The King James Bible was written in Anglo-Saxon English, and while it was originally published in 1611 it still largely comprehensible to most native English speakers. Indeed, it remains the preferred Bible for many Protestant churches.
Shakespeare, on the other hand, is a Renaissance author and students often find his writing difficult. Many English words borrowed from Latin and Greek are first recorded in the his plays.
Some linguists believe the Renaissance was the biggest period of vocabulary growth in the English language, primarily because of the importation of Graeco-Latinate words.
Educational arrangements in Elizabethan England served to perpetuate class distinctions in language. Schools for the poor and lower classes, when they existed at all, taught only the rudiments of reading and writing in the Anglo-Saxon English, while schools for the children of the elite taught Latin and, sometimes, Greek. Some elite schools required students to speak exclusively in Latin. In the 19th century literature we find a distinction in the use of Latinate words between high and low status characters in the novels of Jane Austen.
David Corson, professor at the University of Toronto, claimed that that English continues to contain two incompatible vocabularies, one Anglo-Saxon the other Graeco-Latinate. The Anglo-Saxon words are used for the concrete while Greek and Latin words reserved used for more abstract discourse. Graeco-Latinate words are used in higher education and specialist vocabularies
Some English speakers, generally those with better educated parents, learn the Graeco-Latinate lexicon from exposure at home. Those who come from homes where only concrete Anglo-Saxon words are used enter school with a real disadvantage. Corson  describes this disadvantage as the “lexical bar” and, even, “lexical apartheid”.
In order to function at the levels required by higher education one must be able to penetrate the Latinate vocabulary of the academy. Our failure to teach this vocabulary, dis-empowers students and locks them out of the central discourse of our culture. Corson  argues that “children’s differences in language ability, more than any other observable factor, affect their potential for success in schooling” . For example, we know that reading comprehension is closely correlated with vocabulary ability. Indeed, the correlation between vocabulary and comprehension is so high that vocabulary tests are good substitutes for comprehension tests. Psychologist Edgar Dale argued that “all education is vocabulary development”.

Weak vocabularies leave students unprepared for college

23 Dec

A paper from Applied Linguistic Review,”Vocabulary size revisited: the link between vocabulary size and academic achievement”:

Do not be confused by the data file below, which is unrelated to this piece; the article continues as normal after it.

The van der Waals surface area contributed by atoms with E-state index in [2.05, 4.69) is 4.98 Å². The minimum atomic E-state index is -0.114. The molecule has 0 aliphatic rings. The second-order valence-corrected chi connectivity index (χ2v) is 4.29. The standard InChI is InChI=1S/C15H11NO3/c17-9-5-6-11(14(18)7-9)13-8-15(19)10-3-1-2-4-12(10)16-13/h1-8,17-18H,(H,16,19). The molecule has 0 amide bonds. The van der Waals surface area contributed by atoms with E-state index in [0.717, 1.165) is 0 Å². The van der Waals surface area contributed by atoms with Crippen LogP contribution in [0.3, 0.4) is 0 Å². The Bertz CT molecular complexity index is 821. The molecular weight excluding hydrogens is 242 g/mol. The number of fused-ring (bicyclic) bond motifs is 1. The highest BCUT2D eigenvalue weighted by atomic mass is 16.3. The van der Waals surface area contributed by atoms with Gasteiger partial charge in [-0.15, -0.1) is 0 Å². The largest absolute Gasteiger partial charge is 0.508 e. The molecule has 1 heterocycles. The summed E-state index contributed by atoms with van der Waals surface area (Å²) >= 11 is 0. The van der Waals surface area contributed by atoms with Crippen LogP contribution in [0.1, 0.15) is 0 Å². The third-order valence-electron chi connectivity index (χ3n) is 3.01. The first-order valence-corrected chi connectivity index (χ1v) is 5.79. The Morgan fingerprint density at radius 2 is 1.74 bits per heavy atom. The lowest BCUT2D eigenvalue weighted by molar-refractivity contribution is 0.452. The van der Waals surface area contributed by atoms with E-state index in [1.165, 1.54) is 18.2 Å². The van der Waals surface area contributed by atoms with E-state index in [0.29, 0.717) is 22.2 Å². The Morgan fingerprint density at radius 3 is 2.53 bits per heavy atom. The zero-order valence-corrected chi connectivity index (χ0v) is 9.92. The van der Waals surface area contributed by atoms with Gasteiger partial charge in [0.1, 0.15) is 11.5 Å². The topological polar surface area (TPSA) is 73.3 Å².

“The study in this paper uses the frequency-based vocabulary size test from Goulden et al (1990) and investigates the vocabulary knowledge of undergraduates in three British universities. The results suggest that monolingual speaker vocabulary sizes may be much smaller than is generally thought with far less variation than is usually reported. An average figure of about 10,000 English word families emerges for entrants to university. This figure suggests that many students must struggle with the comprehension of university level texts.”




Vocabulary size and academic achievement

27 Jun

A paper from Applied Linguistics Review titled: “Vocabulary size revisited: the link between vocabulary size and academic achievement”

Here is the abstract:

“Many researchers have tried to assess the number of words adults know. A general conclusion which emerges from such studies is that vocabularies of English monolingual adults are very large with considerable variation. This variation is important given that the vocabulary size of schoolchildren in the early years of school is thought to materially affect subsequent educational attainment. The data is difficult to interpret, however, because of the different methodologies which researchers use. The study in this paper uses the frequency-based vocabulary size test from Goulden et al (1990) and investigates the vocabulary knowledge of undergraduates in three British universities. The results suggest that monolingual speaker vocabulary sizes may be much smaller than is generally thought with far less variation than is usually reported. An average figure of about 10,000 English word families emerges for entrants to university. This figure suggests that many students must struggle with the comprehension of university level texts.”


Old words that need revival

9 Mar

Here is a post titled “13 Wonderful Old English Words We Should Still Be Using Today.” I especially like the verb “fudgel,” which means “Pretending to work when you’re not actually doing anything at all.”

I may add some of these to my daily Anki practice.

Here are a few words from the vikings:

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Linguist makes the case for vocabulary tests at spelling bees

21 Sep

Linguist John McWhorter makes the case for adding a vocabulary component to spelling bees.

I like this observation:

“loving your language means a command of its vocabulary beyond the level of the everyday.”

Here is McWhorter on the history of the plural word:

England: Bedtime stories in decline

16 Sep

From the Guardian a disturbing story that claims that reading stories to children at bedtime is in decline in England:

“The survey also found that in previous generations, parents who read bedtime stories did so more regularly than their modern counterparts. Only 13% of respondents read a story to their children every night, but 75% recall being read to every night when they were kids. On average, today’s parents read bedtime stories to their children three times a week.

The findings are all the more surprising since 87% of those polled believe that bedtime reading is vital to children’s education and development.”

I wonder what a survey of North American parents would show?

As Risley and Hart have shown, children’s exposure to vocabulary has important long term consequences.

Joshua Henkin on vocabulary

26 Aug

A nice piece in The New York Times by novelist Joshua Henkin on the importance of vocabulary. He says this about learning vocabulary words in a Kaplan review course:

“One day, Stanley Kaplan himself visited our class. I recall him as a kind of impresario, a Jackie Gleason-type figure who warmed the class up with a few jokes. And then he was gone, leaving me to my vocabulary words, which I kept on flash cards and which I would hum as I memorized them. It was the words themselves I was humming. It’s the same thing I do now when I write, a drone so reflexive I don’t even realize I’m doing it until my wife, who shares an office with me, says, “You’re humming again,” and I try to quiet down.”